Bastille Day – Light The Town

History behind Bastille Day

English-speaking countries refer to the French National Holiday as Bastille Day. Annually celebrated just 10 days after our country’s independence holiday, it is formally known as La Fête Nationale among the French. On this day the country recognizes the storming of the Bastille and the beginning of the French Revolution.

In 1370, the Bastille was created in an effort to protect Paris from invaders. It later became a prison for the rich and the moat which surrounded the structure made it all the more intimidating. On July 14, 1978, French revolutionaries stormed the Bastille. The current King, Louis XVI, and his Queen, Marie Antoinette, were among the thousands who were executed following the revolution. The new government took over and the Bastille was destroyed. The French still celebrate this huge event in their efforts for independence from the Monarchy.

 

In the Ranks of an Ally by USAFE AFAFRICA, on Flickr

Why we should celebrate

So, what does this mean for us in the United States? First off, we have been allies with France for a long time. We’ve even fought on the same side through two world wars. Each of our revolutions were spurred by the Enlightenment Period. Many of the great minds of France were inspired by American great minds and vice versa. Our countries have inspired each other and stood by one another over time. What better reason than to celebrate France’s independence along with them?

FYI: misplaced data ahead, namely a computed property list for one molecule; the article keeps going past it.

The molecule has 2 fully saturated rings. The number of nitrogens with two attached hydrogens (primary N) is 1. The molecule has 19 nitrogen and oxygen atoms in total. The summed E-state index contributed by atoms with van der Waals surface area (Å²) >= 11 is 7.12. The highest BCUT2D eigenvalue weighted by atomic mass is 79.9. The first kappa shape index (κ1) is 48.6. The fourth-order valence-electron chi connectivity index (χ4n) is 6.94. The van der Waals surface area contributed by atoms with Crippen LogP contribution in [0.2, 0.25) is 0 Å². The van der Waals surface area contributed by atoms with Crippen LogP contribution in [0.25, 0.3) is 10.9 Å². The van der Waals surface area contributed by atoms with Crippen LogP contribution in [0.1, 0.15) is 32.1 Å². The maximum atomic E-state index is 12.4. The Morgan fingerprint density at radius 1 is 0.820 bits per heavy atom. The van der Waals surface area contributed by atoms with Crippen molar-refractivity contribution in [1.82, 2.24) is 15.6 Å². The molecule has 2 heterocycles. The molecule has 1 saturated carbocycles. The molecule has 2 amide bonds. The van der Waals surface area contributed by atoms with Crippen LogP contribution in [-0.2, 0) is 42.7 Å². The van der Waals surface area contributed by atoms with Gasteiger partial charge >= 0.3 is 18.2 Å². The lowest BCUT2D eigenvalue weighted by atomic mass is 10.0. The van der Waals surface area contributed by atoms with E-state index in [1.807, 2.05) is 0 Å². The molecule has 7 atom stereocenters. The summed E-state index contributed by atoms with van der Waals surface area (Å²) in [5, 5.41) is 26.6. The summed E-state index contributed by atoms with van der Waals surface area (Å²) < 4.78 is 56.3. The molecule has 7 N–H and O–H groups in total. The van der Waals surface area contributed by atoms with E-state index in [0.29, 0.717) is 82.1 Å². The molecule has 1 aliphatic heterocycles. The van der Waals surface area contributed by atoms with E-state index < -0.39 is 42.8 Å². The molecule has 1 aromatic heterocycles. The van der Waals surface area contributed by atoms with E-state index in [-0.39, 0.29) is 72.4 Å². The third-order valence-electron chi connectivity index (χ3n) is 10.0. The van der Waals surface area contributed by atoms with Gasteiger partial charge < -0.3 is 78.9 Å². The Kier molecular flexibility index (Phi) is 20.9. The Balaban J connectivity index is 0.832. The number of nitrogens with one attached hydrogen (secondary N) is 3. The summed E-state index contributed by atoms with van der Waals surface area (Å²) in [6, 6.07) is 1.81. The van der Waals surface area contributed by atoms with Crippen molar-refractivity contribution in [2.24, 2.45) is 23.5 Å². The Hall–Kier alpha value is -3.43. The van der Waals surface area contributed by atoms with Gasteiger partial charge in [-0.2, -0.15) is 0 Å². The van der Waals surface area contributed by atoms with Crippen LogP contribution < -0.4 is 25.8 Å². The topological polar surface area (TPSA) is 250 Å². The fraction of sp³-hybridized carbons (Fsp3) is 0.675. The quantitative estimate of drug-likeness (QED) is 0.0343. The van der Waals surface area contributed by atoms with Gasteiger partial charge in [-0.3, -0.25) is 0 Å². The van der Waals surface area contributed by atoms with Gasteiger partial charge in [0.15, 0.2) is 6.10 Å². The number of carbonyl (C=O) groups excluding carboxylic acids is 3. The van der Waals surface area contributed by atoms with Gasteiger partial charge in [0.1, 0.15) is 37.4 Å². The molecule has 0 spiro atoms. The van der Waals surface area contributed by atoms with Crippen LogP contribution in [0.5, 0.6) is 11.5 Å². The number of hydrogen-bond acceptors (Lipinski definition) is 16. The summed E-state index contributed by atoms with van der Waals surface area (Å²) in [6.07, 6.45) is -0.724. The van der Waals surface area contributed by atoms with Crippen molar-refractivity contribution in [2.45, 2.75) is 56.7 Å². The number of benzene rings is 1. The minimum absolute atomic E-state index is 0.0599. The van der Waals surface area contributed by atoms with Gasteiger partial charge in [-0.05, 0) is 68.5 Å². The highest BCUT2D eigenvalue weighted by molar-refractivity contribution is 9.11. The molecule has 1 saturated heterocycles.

Ways to celebrate Bastille Day

Nosh on some French cuisine. Whether you decide to dine out at a local French restaurant or try whipping up some delicious French cuisine in the comfort of your home, trying some of the traditional cuisine is a great way to experience a little bit of France.

 

Ratatouille by Sankara Subramanian, on Flickr

For the fitness advocates, check to see if there are any runs inspired by the French holiday. Oftentimes, cities will host a run in the theme of storming the Bastille with festivities taking place before and after. For example, the city of Milwaukee is home to the 5k run not so subtly titled ‘Storm the Bastille’. This run begins at 9pm and it also kicks off the Bastille Days festival downtown.

Bring the party to your place

Throw your own party at home! Host a French soiree for your closest friends and family and celebrate French independence together! Take the party outdoors and have a cocktail party with French inspired hors d’ouerves and French wine on your patio or deck. Use your dinnerware and drinks as a way to bring the colors of France to your guests’ attention. As your guests arrive, offer them a champagne cocktail with a raspberry and blueberry in the bottom of the glass as a fun way to get them in the mood to celebrate Bastille Day! Seeing as you’re raising a glass to the city of light, add some ambiance to your get together with some festive string lighting. Try mixing string lighting with streamers or valances for a fun, festive look.

Another easy way to add decor is to hang some French Flags for all to see. While you’re at it, why not create a playlist of some French tunes to play as background music. For a fun, modern look, try hanging some large sphere lights to color coordinate with your party’s theme. Do you have a chandelier to work with? Wrap some strings of light around it to add a glowing, rustic look. The easiest lighting solution is to simply use a combination Red, White, & Blue 5mm LED Light Strand.

 

Bastille Day à Cape Town by Julien Carnot, on Flickr

What do our country’s July 4th and France’s July 14th celebrations have in common, other than that they mark the date of each country’s independence? Our flags feature the same colors! That means that you can stock up on plenty of decorations that you’ll be able to use for both celebrations throughout the month of July!